Wednesday, January 12, 2011

Postmodernism

I was answering an email question the other day that someone had about postmodernism.  It's an interesting thing, this philosophical (and now cultural) movement of postmodernism.  It's really just a pendulum swing away from what everyone thought in the early 1900's (a philosophical movement interestingly enough called "modernism").

Modernism is essentially scientific positivism.  It had to do with the idea that advances in science and technology would eventually cure all of the world's ills.  We would become advanced enough to the point that pain and suffering would no longer be a problem, and evil and sin would be overcome, just because we'd have enough knowledge to make it happen.

Well, sometime in the mid-1900's, people began to realize that was hogwash.  And that makes sense from the Christian worldview: man is both brilliant and despicable.  It's in our nature.  We're made in the image of God, tarnished by sin.  And that's what we are, so how could knowledge and science and technology erase that?

A quick tangent from my already worn-out tangent on modernism (remember the topic of this post is supposed to be postmodernism).  The Christian worldview is really the only worldview that makes perfect sense out of what has been called for ages "the enigma of man."  Many people (philosophers, writers, etc) down through the ages have wondered whether man was inherently good or evil, and there were brilliant people in both camps.  I think Jung was one of the bigger names in this struggle: he considered man to be "an enigma to himself."  But the Christian worldview really hits the nail on the head, that we are both made in the image of God and have made unto ourselves a sin nature.

Anyway, postmodernism was in part the violent reaction to the failure of modernism.  In postmodernism, nothing is for sure.  You can't know truth, you can't prove anything, you can't even know what I'm saying (because my true intent to tell you things may get lost in translation).  This got extended into two major cultural ideas: (1) there is no absolute truth, so whatever you want to believe is fine; I'll stick with my own beliefs, and (2) there is no absolute morality, so go with whatever "feels" good, and if you do something nice and self-sacrificial for someone else, it's just because it makes you feel good inside to do something nice.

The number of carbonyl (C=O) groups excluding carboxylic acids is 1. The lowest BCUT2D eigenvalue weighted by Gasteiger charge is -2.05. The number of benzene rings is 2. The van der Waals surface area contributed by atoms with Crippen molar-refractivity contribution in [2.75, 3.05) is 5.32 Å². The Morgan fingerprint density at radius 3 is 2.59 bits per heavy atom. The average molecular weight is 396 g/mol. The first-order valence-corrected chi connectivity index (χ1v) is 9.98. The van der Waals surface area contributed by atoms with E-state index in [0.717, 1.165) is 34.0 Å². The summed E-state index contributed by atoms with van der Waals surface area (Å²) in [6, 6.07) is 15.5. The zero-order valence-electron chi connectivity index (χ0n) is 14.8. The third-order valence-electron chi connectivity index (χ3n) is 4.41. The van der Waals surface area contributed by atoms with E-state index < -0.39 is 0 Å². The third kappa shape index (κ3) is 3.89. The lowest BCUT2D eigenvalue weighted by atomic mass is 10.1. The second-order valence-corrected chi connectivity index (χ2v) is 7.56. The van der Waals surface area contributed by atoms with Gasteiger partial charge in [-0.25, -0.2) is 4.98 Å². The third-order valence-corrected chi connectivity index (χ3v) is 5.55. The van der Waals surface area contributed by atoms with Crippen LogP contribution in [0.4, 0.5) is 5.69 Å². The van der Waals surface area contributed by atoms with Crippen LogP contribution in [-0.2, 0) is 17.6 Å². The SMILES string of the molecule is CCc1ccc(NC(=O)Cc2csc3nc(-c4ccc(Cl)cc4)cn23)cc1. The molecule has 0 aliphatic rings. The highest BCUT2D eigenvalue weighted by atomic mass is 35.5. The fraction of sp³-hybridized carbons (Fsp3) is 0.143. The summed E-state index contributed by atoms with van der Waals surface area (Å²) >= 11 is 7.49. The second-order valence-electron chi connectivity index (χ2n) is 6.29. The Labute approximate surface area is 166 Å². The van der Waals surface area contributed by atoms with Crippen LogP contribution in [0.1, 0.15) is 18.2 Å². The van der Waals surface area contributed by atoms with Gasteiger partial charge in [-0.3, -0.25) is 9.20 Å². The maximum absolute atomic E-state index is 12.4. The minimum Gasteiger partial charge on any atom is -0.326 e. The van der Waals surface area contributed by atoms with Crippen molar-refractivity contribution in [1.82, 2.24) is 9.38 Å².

Ugh.  OK, the first point is obviously false when you think about it.  If there is no absolute truth, then the statement "there is no absolute truth" is in and of itself, not absolutely true.  It's self-contradictory.  As a "scientist" (if I may call myself that), that statement makes no sense at all.  If there were no absolute truth, what's the point of empirical investigation (which is what science is)?

The second point (moral relativism) is a bit trickier.  I think it's one of the biggest challenges facing Christianity today (that and the problem of evil).  First of all, I don't believe it's true.  I think it's clear there are absolute moral imperatives.  I also think that if everyone was straight with themselves, they also would realize it's true.  I don't think anyone can really go about their lives as if moral absolutes didn't exist.  We all inherently and subconsciously act as if they did exist.  The problem for atheists and agnostics is, if moral absolutes do exist, then where do they come from?  More on this later.